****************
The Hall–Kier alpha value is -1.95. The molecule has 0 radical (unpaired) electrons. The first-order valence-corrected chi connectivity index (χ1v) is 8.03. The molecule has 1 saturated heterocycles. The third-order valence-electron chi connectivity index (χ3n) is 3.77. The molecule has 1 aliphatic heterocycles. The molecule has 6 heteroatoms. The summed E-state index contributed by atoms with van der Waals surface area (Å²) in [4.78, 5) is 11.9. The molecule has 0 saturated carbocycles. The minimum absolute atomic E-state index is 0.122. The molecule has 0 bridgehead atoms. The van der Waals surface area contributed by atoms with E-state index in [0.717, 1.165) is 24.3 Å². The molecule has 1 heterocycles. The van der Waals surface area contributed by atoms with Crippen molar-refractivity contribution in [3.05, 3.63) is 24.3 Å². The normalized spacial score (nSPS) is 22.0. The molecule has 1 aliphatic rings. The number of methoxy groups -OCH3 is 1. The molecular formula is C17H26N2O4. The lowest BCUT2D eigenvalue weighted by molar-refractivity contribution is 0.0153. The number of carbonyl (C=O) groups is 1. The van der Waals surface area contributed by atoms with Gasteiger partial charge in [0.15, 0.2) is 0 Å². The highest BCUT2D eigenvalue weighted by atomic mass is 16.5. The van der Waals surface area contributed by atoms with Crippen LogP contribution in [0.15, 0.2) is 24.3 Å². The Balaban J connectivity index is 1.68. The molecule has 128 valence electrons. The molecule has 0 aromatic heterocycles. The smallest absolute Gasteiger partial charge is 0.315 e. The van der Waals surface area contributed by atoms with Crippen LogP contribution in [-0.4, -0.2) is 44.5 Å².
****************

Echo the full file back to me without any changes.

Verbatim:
The Hall–Kier alpha value is -1.95. The molecule has 0 radical (unpaired) electrons. The first-order valence-corrected chi connectivity index (χ1v) is 8.03. The molecule has 1 saturated heterocycles. The third-order valence-electron chi connectivity index (χ3n) is 3.77. The molecule has 1 aliphatic heterocycles. The molecule has 6 heteroatoms. The summed E-state index contributed by atoms with van der Waals surface area (Å²) in [4.78, 5) is 11.9. The molecule has 0 saturated carbocycles. The minimum absolute atomic E-state index is 0.122. The molecule has 0 bridgehead atoms. The van der Waals surface area contributed by atoms with E-state index in [0.717, 1.165) is 24.3 Å². The molecule has 1 heterocycles. The van der Waals surface area contributed by atoms with Crippen molar-refractivity contribution in [3.05, 3.63) is 24.3 Å². The normalized spacial score (nSPS) is 22.0. The molecule has 1 aliphatic rings. The number of methoxy groups -OCH3 is 1. The molecular formula is C17H26N2O4. The lowest BCUT2D eigenvalue weighted by molar-refractivity contribution is 0.0153. The number of carbonyl (C=O) groups is 1. The van der Waals surface area contributed by atoms with Gasteiger partial charge in [0.15, 0.2) is 0 Å². The highest BCUT2D eigenvalue weighted by atomic mass is 16.5. The van der Waals surface area contributed by atoms with Crippen LogP contribution in [0.15, 0.2) is 24.3 Å². The Balaban J connectivity index is 1.68. The molecule has 128 valence electrons. The molecule has 0 aromatic heterocycles. The smallest absolute Gasteiger partial charge is 0.315 e. The van der Waals surface area contributed by atoms with Crippen LogP contribution in [-0.4, -0.2) is 44.5 Å².